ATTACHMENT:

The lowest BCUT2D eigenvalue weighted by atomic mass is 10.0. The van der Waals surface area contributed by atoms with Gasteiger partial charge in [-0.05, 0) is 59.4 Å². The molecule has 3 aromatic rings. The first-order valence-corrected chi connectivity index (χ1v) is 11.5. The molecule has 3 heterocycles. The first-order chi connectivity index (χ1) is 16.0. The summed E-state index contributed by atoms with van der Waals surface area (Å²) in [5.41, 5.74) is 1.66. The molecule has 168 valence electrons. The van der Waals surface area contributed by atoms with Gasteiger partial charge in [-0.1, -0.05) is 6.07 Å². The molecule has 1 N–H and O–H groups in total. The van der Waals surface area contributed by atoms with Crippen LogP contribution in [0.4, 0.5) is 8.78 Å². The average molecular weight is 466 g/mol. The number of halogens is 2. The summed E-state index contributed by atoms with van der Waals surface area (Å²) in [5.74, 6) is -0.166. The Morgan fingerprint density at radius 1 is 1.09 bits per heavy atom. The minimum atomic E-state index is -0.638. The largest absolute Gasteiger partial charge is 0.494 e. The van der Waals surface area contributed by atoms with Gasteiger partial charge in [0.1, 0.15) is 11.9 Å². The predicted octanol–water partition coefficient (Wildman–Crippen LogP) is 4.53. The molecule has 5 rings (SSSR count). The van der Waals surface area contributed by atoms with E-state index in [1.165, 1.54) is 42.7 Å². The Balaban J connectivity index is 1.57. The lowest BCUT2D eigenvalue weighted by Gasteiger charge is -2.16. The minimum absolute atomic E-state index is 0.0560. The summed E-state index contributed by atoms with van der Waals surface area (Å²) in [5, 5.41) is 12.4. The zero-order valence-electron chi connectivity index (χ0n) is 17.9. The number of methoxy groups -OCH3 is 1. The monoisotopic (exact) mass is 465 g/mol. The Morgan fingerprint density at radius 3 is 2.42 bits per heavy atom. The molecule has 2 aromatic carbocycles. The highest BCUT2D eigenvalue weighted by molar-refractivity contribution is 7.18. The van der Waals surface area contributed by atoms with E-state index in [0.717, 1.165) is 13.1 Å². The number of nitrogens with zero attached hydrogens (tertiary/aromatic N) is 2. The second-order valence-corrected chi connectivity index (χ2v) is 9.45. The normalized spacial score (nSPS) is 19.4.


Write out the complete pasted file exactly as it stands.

The lowest BCUT2D eigenvalue weighted by atomic mass is 10.0. The van der Waals surface area contributed by atoms with Gasteiger partial charge in [-0.05, 0) is 59.4 Å². The molecule has 3 aromatic rings. The first-order valence-corrected chi connectivity index (χ1v) is 11.5. The molecule has 3 heterocycles. The first-order chi connectivity index (χ1) is 16.0. The summed E-state index contributed by atoms with van der Waals surface area (Å²) in [5.41, 5.74) is 1.66. The molecule has 168 valence electrons. The van der Waals surface area contributed by atoms with Gasteiger partial charge in [-0.1, -0.05) is 6.07 Å². The molecule has 1 N–H and O–H groups in total. The van der Waals surface area contributed by atoms with Crippen LogP contribution in [0.4, 0.5) is 8.78 Å². The average molecular weight is 466 g/mol. The number of halogens is 2. The summed E-state index contributed by atoms with van der Waals surface area (Å²) in [5.74, 6) is -0.166. The Morgan fingerprint density at radius 1 is 1.09 bits per heavy atom. The minimum atomic E-state index is -0.638. The largest absolute Gasteiger partial charge is 0.494 e. The van der Waals surface area contributed by atoms with Gasteiger partial charge in [0.1, 0.15) is 11.9 Å². The predicted octanol–water partition coefficient (Wildman–Crippen LogP) is 4.53. The molecule has 5 rings (SSSR count). The van der Waals surface area contributed by atoms with E-state index in [1.165, 1.54) is 42.7 Å². The Balaban J connectivity index is 1.57. The lowest BCUT2D eigenvalue weighted by Gasteiger charge is -2.16. The minimum absolute atomic E-state index is 0.0560. The summed E-state index contributed by atoms with van der Waals surface area (Å²) in [5, 5.41) is 12.4. The zero-order valence-electron chi connectivity index (χ0n) is 17.9. The number of methoxy groups -OCH3 is 1. The monoisotopic (exact) mass is 465 g/mol. The Morgan fingerprint density at radius 3 is 2.42 bits per heavy atom. The molecule has 2 aromatic carbocycles. The highest BCUT2D eigenvalue weighted by molar-refractivity contribution is 7.18. The van der Waals surface area contributed by atoms with E-state index in [0.717, 1.165) is 13.1 Å². The number of nitrogens with zero attached hydrogens (tertiary/aromatic N) is 2. The second-order valence-corrected chi connectivity index (χ2v) is 9.45. The normalized spacial score (nSPS) is 19.4.